Advanced paper discussion proposal: Deconstruction, Research and Organisational Learning

Year: 1998

Author: Garrick, John, Rhodes, Carl

Type of paper: Abstract refereed

In this paper, we make a case for the use of deconstruction to inform research into organisational learning. We offer a critique of existing methodological constructions of organisations as learning systems and challenge the knowledge assumptions on which the development and conceptualisation of learning organisations often rests. We also critique much of the research in organisational learning as it is frequently legitimated through the progress myth that learning will lead to commercial success, and that commercial success will lead to social progress.

We highlight a number of possible ways that the textual practice of deconstruction can contribute to a meta-theoretical framework for theorising and researching organisational learning. In doing so we stress that as an approach deconstruction is not reducible to a set of techniques that can be systematically applied. As such there are significant concerns that it will not count in contemporary research recognition frameworks (eg research quantums and funding formulae).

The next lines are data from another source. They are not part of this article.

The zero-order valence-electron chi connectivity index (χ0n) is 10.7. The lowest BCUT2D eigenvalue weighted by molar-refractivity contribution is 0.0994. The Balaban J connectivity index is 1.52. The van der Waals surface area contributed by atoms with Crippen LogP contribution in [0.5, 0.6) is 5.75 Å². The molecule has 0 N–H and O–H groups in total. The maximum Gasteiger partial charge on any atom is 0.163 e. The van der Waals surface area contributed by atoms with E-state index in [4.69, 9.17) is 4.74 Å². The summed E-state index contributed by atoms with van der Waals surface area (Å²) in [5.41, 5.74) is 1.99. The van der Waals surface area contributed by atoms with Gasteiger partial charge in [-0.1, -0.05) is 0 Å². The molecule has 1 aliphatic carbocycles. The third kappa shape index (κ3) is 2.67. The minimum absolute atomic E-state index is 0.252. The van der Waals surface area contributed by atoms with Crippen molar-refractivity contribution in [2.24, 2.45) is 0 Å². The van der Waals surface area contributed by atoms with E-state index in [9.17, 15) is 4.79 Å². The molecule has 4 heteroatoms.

Our perspective on researching organisational learning is presented as a way of thinking about organisations. Our contention is that significant potential is being ignored (or shut down) in research into organisational learning by its neglect of hidden epistemological assumptions which are further obscured by managerialist research agendas which search for instrumental techniques to re-address people as knowledge workers. Knowledge generated through research at this postmodern moment appears to be prized in so far as it can generate a market advantage, and can be measured by observable competencies, and numerically and financially based performance indicators. We conclude by attempting to open up new and radical avenues for research through a deconstruction of deconstruction.